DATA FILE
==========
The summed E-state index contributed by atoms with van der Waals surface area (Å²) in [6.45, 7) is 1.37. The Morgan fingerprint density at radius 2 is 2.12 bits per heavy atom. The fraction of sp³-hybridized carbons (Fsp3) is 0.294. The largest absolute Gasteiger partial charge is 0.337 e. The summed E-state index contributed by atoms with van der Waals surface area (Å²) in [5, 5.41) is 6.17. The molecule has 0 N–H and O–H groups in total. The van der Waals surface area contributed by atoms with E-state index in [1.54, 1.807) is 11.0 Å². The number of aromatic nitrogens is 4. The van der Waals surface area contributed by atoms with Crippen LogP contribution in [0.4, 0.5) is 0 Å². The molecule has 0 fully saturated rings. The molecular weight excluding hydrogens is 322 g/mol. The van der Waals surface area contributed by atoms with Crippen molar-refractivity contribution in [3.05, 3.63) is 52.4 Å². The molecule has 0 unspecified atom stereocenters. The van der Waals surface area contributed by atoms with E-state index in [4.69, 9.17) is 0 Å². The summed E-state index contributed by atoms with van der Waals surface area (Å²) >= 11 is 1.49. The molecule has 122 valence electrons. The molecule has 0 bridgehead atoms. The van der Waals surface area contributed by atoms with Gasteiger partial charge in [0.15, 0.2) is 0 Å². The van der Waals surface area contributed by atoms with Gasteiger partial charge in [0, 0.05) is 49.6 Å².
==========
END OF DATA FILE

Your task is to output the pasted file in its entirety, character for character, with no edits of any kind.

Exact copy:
The summed E-state index contributed by atoms with van der Waals surface area (Å²) in [6.45, 7) is 1.37. The Morgan fingerprint density at radius 2 is 2.12 bits per heavy atom. The fraction of sp³-hybridized carbons (Fsp3) is 0.294. The largest absolute Gasteiger partial charge is 0.337 e. The summed E-state index contributed by atoms with van der Waals surface area (Å²) in [5, 5.41) is 6.17. The molecule has 0 N–H and O–H groups in total. The van der Waals surface area contributed by atoms with E-state index in [1.54, 1.807) is 11.0 Å². The number of aromatic nitrogens is 4. The van der Waals surface area contributed by atoms with Crippen LogP contribution in [0.4, 0.5) is 0 Å². The molecule has 0 fully saturated rings. The molecular weight excluding hydrogens is 322 g/mol. The van der Waals surface area contributed by atoms with Crippen molar-refractivity contribution in [3.05, 3.63) is 52.4 Å². The molecule has 0 unspecified atom stereocenters. The van der Waals surface area contributed by atoms with E-state index in [4.69, 9.17) is 0 Å². The summed E-state index contributed by atoms with van der Waals surface area (Å²) >= 11 is 1.49. The molecule has 122 valence electrons. The molecule has 0 bridgehead atoms. The van der Waals surface area contributed by atoms with Gasteiger partial charge in [0.15, 0.2) is 0 Å². The van der Waals surface area contributed by atoms with Gasteiger partial charge in [0, 0.05) is 49.6 Å².